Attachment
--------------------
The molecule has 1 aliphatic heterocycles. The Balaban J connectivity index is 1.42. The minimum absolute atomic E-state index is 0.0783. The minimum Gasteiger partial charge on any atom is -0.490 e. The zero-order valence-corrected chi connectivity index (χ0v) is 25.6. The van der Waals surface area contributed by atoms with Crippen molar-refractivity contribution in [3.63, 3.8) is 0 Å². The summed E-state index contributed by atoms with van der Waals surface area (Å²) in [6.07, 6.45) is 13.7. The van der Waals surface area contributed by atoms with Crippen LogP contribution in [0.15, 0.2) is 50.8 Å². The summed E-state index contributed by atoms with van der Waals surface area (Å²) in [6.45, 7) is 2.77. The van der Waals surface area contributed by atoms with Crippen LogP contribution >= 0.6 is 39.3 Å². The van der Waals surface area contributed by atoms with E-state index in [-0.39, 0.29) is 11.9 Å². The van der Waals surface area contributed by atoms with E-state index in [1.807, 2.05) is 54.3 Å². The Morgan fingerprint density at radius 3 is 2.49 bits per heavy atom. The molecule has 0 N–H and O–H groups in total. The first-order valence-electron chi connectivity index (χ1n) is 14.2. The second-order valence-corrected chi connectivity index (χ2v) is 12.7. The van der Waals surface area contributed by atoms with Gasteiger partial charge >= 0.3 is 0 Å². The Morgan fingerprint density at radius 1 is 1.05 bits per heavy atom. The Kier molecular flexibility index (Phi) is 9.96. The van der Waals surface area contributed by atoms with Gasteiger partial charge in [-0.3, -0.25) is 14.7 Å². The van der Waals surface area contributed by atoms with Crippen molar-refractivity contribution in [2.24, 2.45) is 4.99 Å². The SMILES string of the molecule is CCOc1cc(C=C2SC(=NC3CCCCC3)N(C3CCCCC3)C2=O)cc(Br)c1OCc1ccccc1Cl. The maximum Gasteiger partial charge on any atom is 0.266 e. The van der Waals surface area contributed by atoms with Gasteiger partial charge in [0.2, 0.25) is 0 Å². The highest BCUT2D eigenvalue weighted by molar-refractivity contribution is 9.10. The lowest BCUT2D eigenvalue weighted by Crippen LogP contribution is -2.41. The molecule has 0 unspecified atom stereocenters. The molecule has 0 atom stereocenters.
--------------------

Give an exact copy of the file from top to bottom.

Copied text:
The molecule has 1 aliphatic heterocycles. The Balaban J connectivity index is 1.42. The minimum absolute atomic E-state index is 0.0783. The minimum Gasteiger partial charge on any atom is -0.490 e. The zero-order valence-corrected chi connectivity index (χ0v) is 25.6. The van der Waals surface area contributed by atoms with Crippen molar-refractivity contribution in [3.63, 3.8) is 0 Å². The summed E-state index contributed by atoms with van der Waals surface area (Å²) in [6.07, 6.45) is 13.7. The van der Waals surface area contributed by atoms with Crippen LogP contribution in [0.15, 0.2) is 50.8 Å². The summed E-state index contributed by atoms with van der Waals surface area (Å²) in [6.45, 7) is 2.77. The van der Waals surface area contributed by atoms with Crippen LogP contribution >= 0.6 is 39.3 Å². The van der Waals surface area contributed by atoms with E-state index in [-0.39, 0.29) is 11.9 Å². The van der Waals surface area contributed by atoms with E-state index in [1.807, 2.05) is 54.3 Å². The Morgan fingerprint density at radius 3 is 2.49 bits per heavy atom. The molecule has 0 N–H and O–H groups in total. The first-order valence-electron chi connectivity index (χ1n) is 14.2. The second-order valence-corrected chi connectivity index (χ2v) is 12.7. The van der Waals surface area contributed by atoms with Gasteiger partial charge >= 0.3 is 0 Å². The Morgan fingerprint density at radius 1 is 1.05 bits per heavy atom. The Kier molecular flexibility index (Phi) is 9.96. The van der Waals surface area contributed by atoms with Gasteiger partial charge in [-0.3, -0.25) is 14.7 Å². The van der Waals surface area contributed by atoms with Crippen molar-refractivity contribution in [2.24, 2.45) is 4.99 Å². The SMILES string of the molecule is CCOc1cc(C=C2SC(=NC3CCCCC3)N(C3CCCCC3)C2=O)cc(Br)c1OCc1ccccc1Cl. The maximum Gasteiger partial charge on any atom is 0.266 e. The van der Waals surface area contributed by atoms with Gasteiger partial charge in [0.2, 0.25) is 0 Å². The highest BCUT2D eigenvalue weighted by molar-refractivity contribution is 9.10. The lowest BCUT2D eigenvalue weighted by Crippen LogP contribution is -2.41. The molecule has 0 unspecified atom stereocenters. The molecule has 0 atom stereocenters.